Witt’s ‘Jena Symphony’ is a four-movement traditional Classical symphony. The first movement begins with a slow introduction, followed by a lucid fast section. The second, melodic slow movement is given a darker shading by the middle section in a minor key. The third movement is a minuet, but the tempo marking, unusually, is Maestoso. The most captivating movement of the symphony is the vivacious Haydnesque finale, irresistible in its energy and joy of life. The work shows that Haydn, Mozart and Beethoven were not the only composers in the Classical era with the ability to write appealing music.

Shortened from Kimmo Korhonen's work presentation
Translation: Jaakko Mäntyjärvi

Richard Strauss

Oboe Concerto

Strauss’s Oboe Concerto, was completed in Switzerland in October in the year 1945. The work was premiered in Zurich in February 1946. Two years after the premiere, Strauss revised the finale of the work for instance by augmenting the coda.

Some of Strauss’s late works reflect the tragedy of war nakedly and devastatingly; Metamorphoses for 23 solo strings (1945) is a case in point. In the Oboe Concerto, by contrast, Strauss seems to have been determined to forget the horrors of war and to seek communion with a bygone age of innocence, in the Classical or early Romantic era.

The Oboe Concerto is one of Strauss’s most charming and elegant works. The soloist is constantly called upon to demonstrate prowess in playing soaring and bubblingly ornamented melody lines. The work has three movements played without a break (fast–slow–fast), the last one being in two distinct sections as a dance-like rhythmic texture appears halfway through it.

Shortened from Kimmo Korhonen's work presentation
Translation: Jaakko Mäntyjärvi

Ludwig van Beethoven

Symphony no. 8 in F major op. 93

Beethoven’s Eighth Symphony is to all appearances harking back to the world of Haydn’s symphonies. Like the ‘Pastoral Symphony’, which is also in F major, it is humorous and cordial in its mood, but this surface level conceals an interesting and by no means conventional structure, particularly in the finale. The overall design is also quite original. It was premiered in Vienna in February 1814.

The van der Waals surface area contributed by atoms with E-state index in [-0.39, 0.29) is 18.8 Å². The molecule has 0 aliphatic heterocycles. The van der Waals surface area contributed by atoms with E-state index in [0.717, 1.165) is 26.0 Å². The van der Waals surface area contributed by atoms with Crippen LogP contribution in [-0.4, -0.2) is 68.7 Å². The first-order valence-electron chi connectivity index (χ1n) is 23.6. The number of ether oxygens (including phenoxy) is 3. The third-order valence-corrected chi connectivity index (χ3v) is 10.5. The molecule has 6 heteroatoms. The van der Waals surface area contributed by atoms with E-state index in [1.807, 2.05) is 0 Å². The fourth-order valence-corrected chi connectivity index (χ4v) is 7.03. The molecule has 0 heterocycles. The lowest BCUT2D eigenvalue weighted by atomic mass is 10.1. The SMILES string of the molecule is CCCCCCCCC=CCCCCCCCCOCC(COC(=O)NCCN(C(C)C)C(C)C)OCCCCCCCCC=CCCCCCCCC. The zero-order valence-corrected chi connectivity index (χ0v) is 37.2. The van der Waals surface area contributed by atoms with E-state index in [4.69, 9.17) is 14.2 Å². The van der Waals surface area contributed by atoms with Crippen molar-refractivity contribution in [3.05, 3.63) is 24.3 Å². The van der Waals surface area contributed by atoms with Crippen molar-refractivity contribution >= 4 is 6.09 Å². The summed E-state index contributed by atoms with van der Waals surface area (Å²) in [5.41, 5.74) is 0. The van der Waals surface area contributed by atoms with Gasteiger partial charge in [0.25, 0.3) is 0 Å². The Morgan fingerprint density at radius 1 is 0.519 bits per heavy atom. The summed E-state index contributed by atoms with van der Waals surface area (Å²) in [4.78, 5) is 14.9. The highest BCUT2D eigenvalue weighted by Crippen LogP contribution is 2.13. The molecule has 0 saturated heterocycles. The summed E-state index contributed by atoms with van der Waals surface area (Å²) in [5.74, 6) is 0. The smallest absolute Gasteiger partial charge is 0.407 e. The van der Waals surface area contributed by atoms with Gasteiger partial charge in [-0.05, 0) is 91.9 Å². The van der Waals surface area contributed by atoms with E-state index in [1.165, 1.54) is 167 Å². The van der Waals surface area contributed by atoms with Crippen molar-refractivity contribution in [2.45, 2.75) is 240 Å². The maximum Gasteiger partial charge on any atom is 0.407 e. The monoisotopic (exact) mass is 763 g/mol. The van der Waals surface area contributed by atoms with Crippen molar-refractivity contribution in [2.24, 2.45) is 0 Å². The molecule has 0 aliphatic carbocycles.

The first movement is a conventional opening movement in sonata form. It has recently been discovered that Beethoven apparently initially intended this material to go into the first movement of a piano concerto. Instead of a slow movement, the second movement is a playful Allegretto scherzando. Anton Schindler, Beethoven’s secretary in his later years, claimed that the movement was based on a canon written by Beethoven to celebrate Mälzel’s invention of the metronome, but this has since proven to be a bogus claim. For the third movement, Beethoven abandoned his usual scherzo for an archaic, stately minuet.

The last movement is the longest and most substantial. Its coda breaks all conventional bounds, accounting for nearly half of the movement’s duration – although it should be said that the structure of the movement has also been interpreted as containing two developments and two recapitulations. In a quintessentially Beethovenian surprise, a prominent unexpected D flat interrupts the main subject. In the coda, that D flat is reinterpreted as a C sharp that takes the music into the wildly distant key of F sharp minor before crashing back equally abruptly into F major.

Shortened from Kimmo Korhonen's work presentation
Translation: Jaakko Mäntyjärvi

afterglow in tapiola hall

21.00